We ask a poignant question. “Have you ever faced discrimination?” He nods and launches into a story about seventh-grade math. It was the early 1980s, and he had just transferred from a public school – where he had excelled in math – to an elite DC private school. Due to his high testing scores, he was placed in an advanced algebra class, and by the end of that school year, Edelman had a B minus average. The school administrators said, “Hey, you know, you’re new; it’s hard here, why don’t you take the same class again in eighth grade.” He went home and shared the message with his parents, who said, “OK, sure.” So he took the same class again in eighth grade and got an A without much effort. Edelman adds “[he] was intimidated as a new seventh-grade student in the school, and [he] was in a class with all these big eighth graders.” Teachers are cognizant of this, or they should be. Right? The mostly white instructors and student body advised him to re-enroll in the same class the following year, without justification. He did not consider protesting because compliance “seemed the thing to do.” The following year, as a nascent high school student, again they approached him saying, “High school’s hard here, so there’s two math tracks you can be on… the track that takes you to pre-calc, or the track that takes you through calculus BC. Well, you should probably just take the pre-calc track.” Again, Josh answered them. “OK.” 

Edelman makes it clear he brings up this story to point out these educators “thought they were doing the right thing, but this was dysfunctional racism. This was them making a decision – that I could or couldn’t do something – on my behalf because of the way I looked in this setting… nobody was malicious; nobody was ever mean to me, but they were making assumptions about what I could and could not do.”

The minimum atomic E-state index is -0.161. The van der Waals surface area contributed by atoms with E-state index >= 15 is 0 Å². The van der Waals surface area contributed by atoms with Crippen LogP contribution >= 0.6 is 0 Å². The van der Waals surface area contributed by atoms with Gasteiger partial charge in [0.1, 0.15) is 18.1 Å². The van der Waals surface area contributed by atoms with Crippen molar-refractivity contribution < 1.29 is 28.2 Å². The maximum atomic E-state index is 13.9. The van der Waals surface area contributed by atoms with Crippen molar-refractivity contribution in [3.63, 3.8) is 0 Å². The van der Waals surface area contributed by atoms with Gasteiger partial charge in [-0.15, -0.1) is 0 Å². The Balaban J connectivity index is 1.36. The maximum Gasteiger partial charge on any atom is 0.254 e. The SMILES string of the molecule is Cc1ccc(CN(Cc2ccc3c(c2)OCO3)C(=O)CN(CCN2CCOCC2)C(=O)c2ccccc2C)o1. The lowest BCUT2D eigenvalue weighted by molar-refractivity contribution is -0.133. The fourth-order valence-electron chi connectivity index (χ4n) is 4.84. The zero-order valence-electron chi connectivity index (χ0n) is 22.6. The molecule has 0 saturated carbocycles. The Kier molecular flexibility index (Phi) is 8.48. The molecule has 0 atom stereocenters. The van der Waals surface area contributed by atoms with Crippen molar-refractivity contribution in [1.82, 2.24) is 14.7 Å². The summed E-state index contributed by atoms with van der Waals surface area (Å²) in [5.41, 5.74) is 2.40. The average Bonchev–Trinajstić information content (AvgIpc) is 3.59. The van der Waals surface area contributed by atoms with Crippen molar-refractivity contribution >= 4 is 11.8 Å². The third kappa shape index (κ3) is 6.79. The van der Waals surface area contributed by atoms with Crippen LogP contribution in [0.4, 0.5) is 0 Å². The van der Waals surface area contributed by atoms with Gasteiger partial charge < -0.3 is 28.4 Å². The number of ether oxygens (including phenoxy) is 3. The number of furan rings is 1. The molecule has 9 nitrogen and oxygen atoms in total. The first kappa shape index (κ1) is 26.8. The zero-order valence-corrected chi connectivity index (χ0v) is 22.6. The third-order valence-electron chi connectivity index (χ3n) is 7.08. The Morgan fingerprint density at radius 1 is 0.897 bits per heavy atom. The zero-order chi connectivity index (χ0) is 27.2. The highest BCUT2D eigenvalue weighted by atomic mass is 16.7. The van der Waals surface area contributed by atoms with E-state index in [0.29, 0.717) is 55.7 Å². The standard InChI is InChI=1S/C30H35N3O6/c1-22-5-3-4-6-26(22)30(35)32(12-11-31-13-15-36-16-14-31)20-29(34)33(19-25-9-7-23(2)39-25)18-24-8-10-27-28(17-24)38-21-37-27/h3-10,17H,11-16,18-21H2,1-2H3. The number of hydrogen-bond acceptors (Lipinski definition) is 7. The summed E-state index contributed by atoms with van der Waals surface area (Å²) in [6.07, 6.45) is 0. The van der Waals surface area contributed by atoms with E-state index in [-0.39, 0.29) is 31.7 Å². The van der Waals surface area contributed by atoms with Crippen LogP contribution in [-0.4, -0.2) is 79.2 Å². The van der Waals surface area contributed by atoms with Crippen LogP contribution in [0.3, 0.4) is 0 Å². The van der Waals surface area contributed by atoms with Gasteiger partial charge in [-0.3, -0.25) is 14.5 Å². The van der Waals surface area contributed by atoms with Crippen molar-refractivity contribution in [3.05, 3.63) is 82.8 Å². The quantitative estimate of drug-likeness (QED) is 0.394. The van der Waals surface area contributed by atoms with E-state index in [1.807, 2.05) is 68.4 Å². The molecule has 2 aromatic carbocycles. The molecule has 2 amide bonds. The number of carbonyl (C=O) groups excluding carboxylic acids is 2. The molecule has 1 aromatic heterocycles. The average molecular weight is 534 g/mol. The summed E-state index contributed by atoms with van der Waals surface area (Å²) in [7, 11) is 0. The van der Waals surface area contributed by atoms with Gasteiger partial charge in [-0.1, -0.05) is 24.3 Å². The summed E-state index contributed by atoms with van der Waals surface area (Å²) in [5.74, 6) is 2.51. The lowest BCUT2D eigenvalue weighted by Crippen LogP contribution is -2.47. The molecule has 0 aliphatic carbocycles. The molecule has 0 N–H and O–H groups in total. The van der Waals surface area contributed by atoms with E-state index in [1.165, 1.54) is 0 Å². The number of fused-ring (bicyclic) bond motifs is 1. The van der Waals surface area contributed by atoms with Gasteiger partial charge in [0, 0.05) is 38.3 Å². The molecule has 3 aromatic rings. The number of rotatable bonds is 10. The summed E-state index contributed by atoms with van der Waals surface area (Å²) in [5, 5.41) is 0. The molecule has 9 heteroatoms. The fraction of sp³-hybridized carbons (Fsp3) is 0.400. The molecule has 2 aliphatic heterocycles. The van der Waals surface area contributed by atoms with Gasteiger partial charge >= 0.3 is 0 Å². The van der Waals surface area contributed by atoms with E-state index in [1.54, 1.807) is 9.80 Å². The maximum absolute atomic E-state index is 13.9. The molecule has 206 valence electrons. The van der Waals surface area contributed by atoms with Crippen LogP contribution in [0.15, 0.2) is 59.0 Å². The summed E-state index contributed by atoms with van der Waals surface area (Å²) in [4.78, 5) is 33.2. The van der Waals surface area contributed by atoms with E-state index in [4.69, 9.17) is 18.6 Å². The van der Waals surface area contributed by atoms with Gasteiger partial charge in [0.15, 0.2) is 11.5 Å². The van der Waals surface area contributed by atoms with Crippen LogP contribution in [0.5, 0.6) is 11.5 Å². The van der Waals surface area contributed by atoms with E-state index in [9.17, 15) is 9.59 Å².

The issue of racism in the classroom is not one Edelman faces alone. In Moyers on Democracy, Steven Hseih’s article explores statistics on racial inequality in the American school system. Black students are expelled at three times the rate of white students and many schools with high populations of students of color are less likely to have access to a full range of courses or fully qualified teachers. Even at the preschool level, black students account for 18 percent of pre-K enrollment, but makeup 48 percent of preschoolers with multiple out-of-school suspensions.

Edelman reflects as both a teacher and a principal, saying “[my middle school experience] has driven me as a professional to realize we cannot judge young people, or adults [for] that matter, based on the way that they look, where they live, how they talk, or what they might aspire to.”

In 2011, Edelman joined the educational initiatives at the Bill and Melinda Gates Foundation, providing grants and funding to well-deserved projects. According to the foundation,  Edelman’s team, composed of mainly Black and Latinx people, works to provide funding and support to significantly increase the number of Black, Latinx, and low-income students earning diplomas, enrolling in postsecondary institutions, and obtaining credentials with labor-market value.

Edelman’s influence extends beyond the Bill and Melinda Gates foundation into his home, where he is the father to two girls, Ellika and Zoe. Edelman instills in them a drive to create change, as his parents did for him and his two brothers. As his younger daughter moves away from high school and into college, Edelman looks to his own future.  He is not sure what lies ahead, but he aspires to further collaborate with people across the sectors of housing, employment, and poverty for the betterment of young people across the county. 

Toward the end of the interview, Edelman reflected on his career as both a teacher and a principal. His compassion for others is palpable. For him, it’s about forging connections and inspiring others. “The joy that comes from [my work], although not in the moment … 20 years in the future you know it’ll be worth it … I hope they’re happy people, I hope they’re people that are doing good things.”